Here’s the reverse, because you always have to show the back when you’re knitting stranded, don’t you?


And the weirdest thing (that you probably won’t understand)? I didn’t knit a single stitch for about four days after I came home.


Filed under Knitting

Distracted From The Knitting By Cake

So there I was, sitting innocently in the garden drafting the skirt post, and the post about looking round the Spectrum Yarns mill, when I was rudely interrupted by a silly idea that just would not go away. An idea that had nowt to do with knitting or crochet. And whilst I tried my hardest to concentrate on telling you about the luscious yarn being worked at that mill, this pesky idea grabbed me by the brain cell and dragged me all the way into the kitchen, whereupon it told me to look for some fruit, some bowls, and a cake tin. I swear that the idea chuckled a bit as I did its bidding.

The idea was this: wouldn’t it be fun to bake a sponge cake which was laden with different fruits in different sections, so you’d never quite know what you were going to bite into? (Am I making sense at all?)

So I poked about in the fruit bowl (and the fridge and freezer, it not being fruit season), and came up with an apple, some raspberries, a pineapple, blueberries, and a large squishy plum. I chopped up about a tablespoon-full of each. Yum! 🙂


And then I made up a quick sponge cake (recipe at bottom), one of those easy cheaty ones that involves just chucking everything in a bowl together and beating it until your arm hurts.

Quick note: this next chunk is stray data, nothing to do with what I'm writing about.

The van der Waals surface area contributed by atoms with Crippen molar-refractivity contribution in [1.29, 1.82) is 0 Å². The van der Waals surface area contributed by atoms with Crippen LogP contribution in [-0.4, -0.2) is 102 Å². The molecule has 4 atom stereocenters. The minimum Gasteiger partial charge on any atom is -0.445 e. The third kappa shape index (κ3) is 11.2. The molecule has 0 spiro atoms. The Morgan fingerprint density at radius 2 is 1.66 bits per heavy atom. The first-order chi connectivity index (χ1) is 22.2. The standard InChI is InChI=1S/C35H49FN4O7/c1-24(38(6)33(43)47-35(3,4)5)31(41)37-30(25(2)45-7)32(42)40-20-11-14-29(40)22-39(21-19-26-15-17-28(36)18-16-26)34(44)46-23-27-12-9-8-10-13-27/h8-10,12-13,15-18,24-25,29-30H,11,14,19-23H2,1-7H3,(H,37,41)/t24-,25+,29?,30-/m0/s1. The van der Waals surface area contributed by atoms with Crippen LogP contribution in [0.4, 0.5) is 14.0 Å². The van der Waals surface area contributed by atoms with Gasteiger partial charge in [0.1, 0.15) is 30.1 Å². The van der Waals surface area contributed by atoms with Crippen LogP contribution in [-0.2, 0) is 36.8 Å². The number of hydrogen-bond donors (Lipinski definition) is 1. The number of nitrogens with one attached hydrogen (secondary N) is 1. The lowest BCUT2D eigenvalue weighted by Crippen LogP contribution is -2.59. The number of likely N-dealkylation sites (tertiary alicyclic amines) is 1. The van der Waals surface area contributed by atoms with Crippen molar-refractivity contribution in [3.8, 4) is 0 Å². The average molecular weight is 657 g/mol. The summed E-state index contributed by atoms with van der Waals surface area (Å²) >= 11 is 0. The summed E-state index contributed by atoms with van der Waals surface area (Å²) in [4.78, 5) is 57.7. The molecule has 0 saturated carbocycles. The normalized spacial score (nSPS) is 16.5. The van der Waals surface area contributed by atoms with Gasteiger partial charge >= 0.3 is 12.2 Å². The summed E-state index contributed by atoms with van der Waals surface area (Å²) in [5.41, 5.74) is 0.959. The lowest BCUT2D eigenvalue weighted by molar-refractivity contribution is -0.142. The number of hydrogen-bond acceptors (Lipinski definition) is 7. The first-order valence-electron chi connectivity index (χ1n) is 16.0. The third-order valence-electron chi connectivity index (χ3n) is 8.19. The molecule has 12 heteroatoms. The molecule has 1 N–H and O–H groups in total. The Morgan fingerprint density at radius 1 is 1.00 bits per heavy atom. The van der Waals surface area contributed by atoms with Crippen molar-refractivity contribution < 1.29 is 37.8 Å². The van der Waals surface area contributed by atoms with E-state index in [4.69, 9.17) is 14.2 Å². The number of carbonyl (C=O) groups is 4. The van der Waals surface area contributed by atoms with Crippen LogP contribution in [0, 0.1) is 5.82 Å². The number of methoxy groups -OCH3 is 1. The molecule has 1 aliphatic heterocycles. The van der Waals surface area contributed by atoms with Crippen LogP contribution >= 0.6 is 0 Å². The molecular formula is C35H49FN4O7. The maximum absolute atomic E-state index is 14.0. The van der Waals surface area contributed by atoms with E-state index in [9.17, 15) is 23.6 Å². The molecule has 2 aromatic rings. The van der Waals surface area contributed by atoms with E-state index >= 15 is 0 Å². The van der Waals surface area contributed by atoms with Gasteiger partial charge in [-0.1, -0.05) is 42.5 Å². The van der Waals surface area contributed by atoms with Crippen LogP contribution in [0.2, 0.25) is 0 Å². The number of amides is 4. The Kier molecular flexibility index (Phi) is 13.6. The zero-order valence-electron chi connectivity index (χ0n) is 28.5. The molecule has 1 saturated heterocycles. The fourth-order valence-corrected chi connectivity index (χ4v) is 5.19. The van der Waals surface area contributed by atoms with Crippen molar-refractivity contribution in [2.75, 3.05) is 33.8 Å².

(Serious bakers will be snorting in derision at this point. Fair enough.)

From then on, I really was winging it. I divided the mixture into five bowls, and stirred one type of fruit into each:-


And then I dropped spoonfuls of each into the cake tin, keeping each fruit to its own patch in the tin, but acknowledging there’d be a certain amount of splurging and merging. What I DIDN’T do was pile one fruity mixture on top of another, because both fruits would probably have sunk to the bottom together during baking. Nearly done:-


And then into the oven it went, producing the most mouth-watering smells. Look!



Want to see inside? Well this is the point where I remind you that this is a knitting/crochet blog, not a baking blog, and if you’re a serious constructor of cakes, you may want to look elsewhere. Really, I should have adjusted the consistency of each section of the cake to allow for the runny-ness of the fruit it contained but hey, life’s too short already. But you know what? I have cake and I don’t care. 🙂

imageRecipe (massively adapted years ago from one in Mary Berry’s Fast Cakes book:-

9oz / 225g self-raising flour

9oz / 225g soft margarine

9oz / 225g caster sugar

3 eggs, beaten

2tbsp milk

1tsp baking powder

(And the fruits, obviously, chopped small. Roughly a heaped tbsp of each. I used five different ones.)

Combine everything except the fruit. Beat into oblivion with a wooden spoon. Then follow instructions above. Bake in an 8-inch / 20cm diameter deep cake tin at 180C for about 55 mins, or until surface is golden and springy to the touch.

AND NOW I REALLY AM GOING TO FINISH THAT SKIRT POST! (Thank you to kind commenters who asked about it.)